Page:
We can thank Providence that the earthquake was not 150 miles closer to Tokyo, else Japan’s dead might number in the millions.
Prime Minister Naoto Kan calls it the worst crisis since World War II. Yet, horrendous as it is, it does not, thus far, compare with that. For the earthquake dead are not 1 percent of those who perished in World War II.
Between 1942 and 1945, Japan was stripped naked of an empire that embraced Formosa, Korea, Manchuria, the entire China coast, all of French Indochina (Vietnam, Laos, Cambodia), Thailand, Burma, Malaysia, Singapore, the Dutch East Indies (Indonesia), the Philippines and the Western Pacific out to Guam and south to Guadalcanal.
She sustained 2 million military dead and 500,000 to a million civilian dead under U.S. carpet-bombing that reduced her great cities to smoldering rubble and Hiroshima and Nagasaki to atomic ash.
Yet, 25 years after the most devastating defeat in modern history, Japan boasted the second largest and most dynamic economy on earth.
Under the proconsulship of Gen. MacArthur, Japan rose to her feet, renounced war and reached an annual growth rate of 10 percent by the 1960s, 5 percent in the 1970s, 4 percent in the 1980s. Smaller than Montana and with fewer resources, she created an economy half as large as the U.S. and in many ways technologically superior.
An extraordinary accomplishment of an extraordinary people.
At the end of the 1980s, Japan seemed poised to surpass America.
It did not happen. The last two decades were lost decades, with Japan’s economy shrinking to a third of that of the United States. Last year, Japan was overtaken as the world’s second largest economy by China. Beijing now produces more automobiles and has a trade surplus with America that dwarfs that of Japan.
In 1988, eight of the 10 largest companies in the world were Japanese. Today, Japan does not have one company in the top 20 and only six in the top 100. Her national debt is 200 percent of gross domestic product.
Can Japan come back from this earthquake and 20 years of economic stagnation and political malaise to recover the dynamism she exhibited in the decades after World War II?
To do so will require a far greater miracle. The reason for such pessimism may be summed up in a single word: demography.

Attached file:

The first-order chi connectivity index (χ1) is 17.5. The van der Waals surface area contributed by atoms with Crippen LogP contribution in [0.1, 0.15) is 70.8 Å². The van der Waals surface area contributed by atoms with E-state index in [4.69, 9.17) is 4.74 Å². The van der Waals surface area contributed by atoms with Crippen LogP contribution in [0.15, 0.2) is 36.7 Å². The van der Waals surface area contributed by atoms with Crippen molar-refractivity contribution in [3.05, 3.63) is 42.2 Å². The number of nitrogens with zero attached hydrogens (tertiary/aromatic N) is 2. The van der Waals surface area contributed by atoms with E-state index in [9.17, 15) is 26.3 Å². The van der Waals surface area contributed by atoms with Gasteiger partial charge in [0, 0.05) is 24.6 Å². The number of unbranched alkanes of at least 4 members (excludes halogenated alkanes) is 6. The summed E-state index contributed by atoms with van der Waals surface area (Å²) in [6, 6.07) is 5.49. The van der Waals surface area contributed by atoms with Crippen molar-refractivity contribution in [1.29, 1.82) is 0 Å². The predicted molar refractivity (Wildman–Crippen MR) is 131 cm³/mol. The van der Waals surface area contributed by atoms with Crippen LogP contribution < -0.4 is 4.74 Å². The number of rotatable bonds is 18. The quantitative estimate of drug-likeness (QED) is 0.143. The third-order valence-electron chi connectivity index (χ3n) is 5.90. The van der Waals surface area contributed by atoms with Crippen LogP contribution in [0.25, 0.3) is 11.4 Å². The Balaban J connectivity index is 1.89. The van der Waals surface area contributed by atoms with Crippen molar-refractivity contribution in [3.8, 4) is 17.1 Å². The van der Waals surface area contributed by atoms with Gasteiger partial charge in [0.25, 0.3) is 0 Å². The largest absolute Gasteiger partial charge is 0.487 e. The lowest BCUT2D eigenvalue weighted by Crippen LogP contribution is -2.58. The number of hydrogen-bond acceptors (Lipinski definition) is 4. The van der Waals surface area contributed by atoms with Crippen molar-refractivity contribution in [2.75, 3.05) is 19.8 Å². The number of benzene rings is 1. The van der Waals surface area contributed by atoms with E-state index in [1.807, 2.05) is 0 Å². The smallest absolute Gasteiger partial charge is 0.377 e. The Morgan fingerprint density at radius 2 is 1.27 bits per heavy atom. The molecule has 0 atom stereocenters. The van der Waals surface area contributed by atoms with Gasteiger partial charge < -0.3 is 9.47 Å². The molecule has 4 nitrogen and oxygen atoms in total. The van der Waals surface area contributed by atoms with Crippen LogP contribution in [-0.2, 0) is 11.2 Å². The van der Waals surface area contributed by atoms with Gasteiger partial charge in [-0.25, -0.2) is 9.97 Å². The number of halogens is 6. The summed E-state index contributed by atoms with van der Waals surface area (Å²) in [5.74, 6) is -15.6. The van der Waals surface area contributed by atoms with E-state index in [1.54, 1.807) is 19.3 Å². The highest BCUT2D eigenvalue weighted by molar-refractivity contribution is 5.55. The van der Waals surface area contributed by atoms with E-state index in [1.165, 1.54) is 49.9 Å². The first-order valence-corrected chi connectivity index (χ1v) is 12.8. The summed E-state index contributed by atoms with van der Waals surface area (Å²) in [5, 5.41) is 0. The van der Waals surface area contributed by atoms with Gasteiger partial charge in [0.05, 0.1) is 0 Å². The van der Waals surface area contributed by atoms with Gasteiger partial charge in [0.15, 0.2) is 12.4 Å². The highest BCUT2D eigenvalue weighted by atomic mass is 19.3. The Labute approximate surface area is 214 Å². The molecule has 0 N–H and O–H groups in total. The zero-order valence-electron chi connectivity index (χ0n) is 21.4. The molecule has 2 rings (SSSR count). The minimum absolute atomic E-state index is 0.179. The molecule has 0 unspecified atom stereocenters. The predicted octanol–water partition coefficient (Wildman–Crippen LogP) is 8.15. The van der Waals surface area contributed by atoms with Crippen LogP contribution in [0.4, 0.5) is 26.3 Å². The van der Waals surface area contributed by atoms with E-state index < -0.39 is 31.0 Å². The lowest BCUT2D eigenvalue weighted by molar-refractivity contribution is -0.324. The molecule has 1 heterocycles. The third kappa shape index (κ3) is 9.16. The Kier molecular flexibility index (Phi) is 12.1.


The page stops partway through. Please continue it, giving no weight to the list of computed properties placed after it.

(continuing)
Japan has 127 million people, her highest population ever. Yet, the United Nations projects that 25 million Japanese will vanish by 2050. Why? Japan is the oldest country on earth, with a median age of 45 and a fertility rate below zero population growth for 40 years.
To sustain a population, the fertility rate of its women must be 2.1 children. Japan’s rate, 1.27 children per woman, is not two-thirds of what is required to replace her present population.
In 1960, when Japan was striding to overtake West Germany as the No. 2 economy, 49 percent of her people were under 25 years of age. Less than 8 percent was over 60.
Today, only 23 percent of Japan’s population is under 25, more than 30 percent of all Japanese are over 60, and Japan’s median age has shot up to 45. Japan is projected to lose 3 million people this decade, and nearly 6 million in the 2020s.
To put it starkly, Japan is aging, shrinking and dying.
In 2050, less than 19 percent of all Japanese will be under 25, while 44 percent will be over 60. The median age will reach 55, and this assumes a U.N.-projected rise in the fertility rate that is nowhere in sight.
Writing on the decline in Japanese students in U.S. universities, The Washington Post reports: “The number of children (in Japan) under the age of 15 has fallen for 28 consecutive years. The size of the nation’s high school graduating class has shrunk by 35 percent in two decades.”
Where have all the children gone?
Yet what is happening to Japan is not unique to Japan.
Russia’s population is shrinking at two to three times the pace of Japan’s. She is losing half a million people a year. Germany and Ukraine are running Japan a close race. Only immigration from Africa, South Asia and the Middle East enables Britain to project population growth. Native-born Brits are departing and dying.
Indeed, every one of the East Asian and European nations that scored highest on the international tests for math and science has a fertility rate that assures an aging and shrinking population.
Where is world population growth to come from?
Between now and 2050, Africa’s population will double to 2 billion. Latin America and Asia will add over a billion people.
Just six nations, Muslim and poor—Bangladesh, Egypt, Indonesia, Nigeria, Pakistan and Turkey—are expected to add almost 500 million people to their combined populations by 2050.
If demography is destiny, the sun is not only setting in the Land of the Rising Sun. The sun is setting in the West.
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